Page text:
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Disability
Legal Protections Against Housing Discrimination

People with disabilities have legal rights when it comes to housing.  Federal, state, and local laws protect those rights.

The Fair Housing Act sometimes requires landlords to allow tenants with disabilities to make reasonable changes to their own living area or to common areas at their own expense, if needed, to provide access. This can include physical changes such as lowering countertops, putting handrails in bathrooms, or installing a ramp to provide access to a room. The modifications must be reasonable.  They can’t make the apartment unacceptable to following tenants, for example, unless they come to some sort of agreement—such as agreeing to undo the changes when leaving.  People with disabilities are entitled to an equal opportunity to use and enjoy their living space and any common area.  However, they should get approval from the landlord before making any physical changes. 

Some new multi-family housing units must be designed and built to allow access to people with disabilities. See How to File a Complaint (from the U.S. Dept. of Housing and Urban Development) for more information. Buildings constructed with federal funds generally must be accessible according to the Architectural Barriers Act (from the United States Access Board). Also, Section 504 (from the U.S. Department of Housing and Urban Development) of the Rehabilitation Act protects people with disabilities from some forms of discrimination in housing, if federal funds were used. The New Jersey Law Against Discrimination (NJLAD) (See Housing Discrimination from the New Jersey Division on Civil Rights) has similar rules against disability discrimination. Some regulations and construction ordinances, like the New Jersey Barrier Free Subcode (See N.J.A.C. 5:23-7 from the Department of Community Affairs), may sometimes require accessibility in construction.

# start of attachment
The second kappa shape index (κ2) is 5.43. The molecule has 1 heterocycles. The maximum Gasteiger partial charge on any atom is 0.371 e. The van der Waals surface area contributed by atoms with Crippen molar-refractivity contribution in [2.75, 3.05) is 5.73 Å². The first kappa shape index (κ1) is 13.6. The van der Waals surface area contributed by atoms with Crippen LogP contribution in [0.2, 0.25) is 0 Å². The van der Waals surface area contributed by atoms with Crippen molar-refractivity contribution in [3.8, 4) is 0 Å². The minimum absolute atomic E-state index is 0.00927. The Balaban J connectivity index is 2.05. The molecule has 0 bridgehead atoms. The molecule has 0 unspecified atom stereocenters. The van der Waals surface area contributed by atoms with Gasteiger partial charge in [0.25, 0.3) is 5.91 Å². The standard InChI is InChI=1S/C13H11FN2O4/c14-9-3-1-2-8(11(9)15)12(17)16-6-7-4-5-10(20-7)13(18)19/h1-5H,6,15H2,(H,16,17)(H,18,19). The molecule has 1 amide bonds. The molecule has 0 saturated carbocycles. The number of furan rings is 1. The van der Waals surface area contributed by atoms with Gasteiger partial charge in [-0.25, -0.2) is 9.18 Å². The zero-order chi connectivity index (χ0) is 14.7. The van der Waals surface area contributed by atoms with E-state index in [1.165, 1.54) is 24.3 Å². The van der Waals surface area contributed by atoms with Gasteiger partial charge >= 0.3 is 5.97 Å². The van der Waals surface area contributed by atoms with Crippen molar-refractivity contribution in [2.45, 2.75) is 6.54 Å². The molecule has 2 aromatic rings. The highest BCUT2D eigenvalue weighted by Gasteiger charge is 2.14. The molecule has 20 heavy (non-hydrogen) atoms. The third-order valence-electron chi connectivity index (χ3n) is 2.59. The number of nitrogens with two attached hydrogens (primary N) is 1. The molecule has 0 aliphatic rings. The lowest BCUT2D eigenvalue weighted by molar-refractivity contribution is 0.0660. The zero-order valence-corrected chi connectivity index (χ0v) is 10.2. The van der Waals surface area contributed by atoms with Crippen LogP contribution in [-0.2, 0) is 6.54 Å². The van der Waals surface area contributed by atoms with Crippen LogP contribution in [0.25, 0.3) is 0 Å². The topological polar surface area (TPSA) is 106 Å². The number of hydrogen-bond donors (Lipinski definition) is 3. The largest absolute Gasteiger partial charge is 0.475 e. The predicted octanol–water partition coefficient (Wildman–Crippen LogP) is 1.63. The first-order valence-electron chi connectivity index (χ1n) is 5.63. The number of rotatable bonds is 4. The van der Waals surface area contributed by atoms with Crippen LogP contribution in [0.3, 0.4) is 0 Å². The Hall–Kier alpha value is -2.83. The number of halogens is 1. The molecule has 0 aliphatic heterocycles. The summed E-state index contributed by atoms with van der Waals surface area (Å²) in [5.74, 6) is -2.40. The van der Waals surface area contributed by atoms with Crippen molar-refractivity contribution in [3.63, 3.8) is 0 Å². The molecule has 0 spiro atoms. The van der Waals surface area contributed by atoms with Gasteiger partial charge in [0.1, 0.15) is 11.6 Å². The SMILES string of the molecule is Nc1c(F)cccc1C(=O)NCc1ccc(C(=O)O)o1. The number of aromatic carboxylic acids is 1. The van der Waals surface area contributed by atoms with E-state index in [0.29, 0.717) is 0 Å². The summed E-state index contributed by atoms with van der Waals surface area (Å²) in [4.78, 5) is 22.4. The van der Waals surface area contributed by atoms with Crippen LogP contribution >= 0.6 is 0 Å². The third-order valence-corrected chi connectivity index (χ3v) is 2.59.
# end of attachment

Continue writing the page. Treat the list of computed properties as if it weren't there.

The law also sometimes requires landlords to make reasonable changes to policies, services, and rules if they are needed to accommodate a person with a disability.  Such changes must normally be at the landlord’s expense.  Examples include allowing service dogs even though they have a “no pets” policy, assigning a close parking space for a person with a disability if parking is provided, giving a person more time to comply with rules, or asking for an available lower floor apartment for a person with a mobility impairment. 

In some cases, a request for accommodation might be used as a defense against eviction.  For example, a person with a mental illness who caused minor damage or a disturbance that would normally warrant eviction, might request an accommodation for their disability upon showing that they will get treatment to keep it from happening again.

If you need an accommodation for your disability and the need is not obvious to the landlord, the landlord can ask for proof that you need the accommodation.  A letter from your doctor stating that you need the accommodation due to a medical condition is sufficient.  You don’t need to explain your medical conditions in detail.

For more information about your legal rights in relation to housing, see the LSNJLAW Housing section. Also, if you have a dispute with a landlord and need advice, or assistance, you can call LSNJLAWSM, Legal Services of New Jersey's statewide, toll-free legal hotline at 1-888-LSNJ-LAW (1-888-576-5529).​

11/18/2013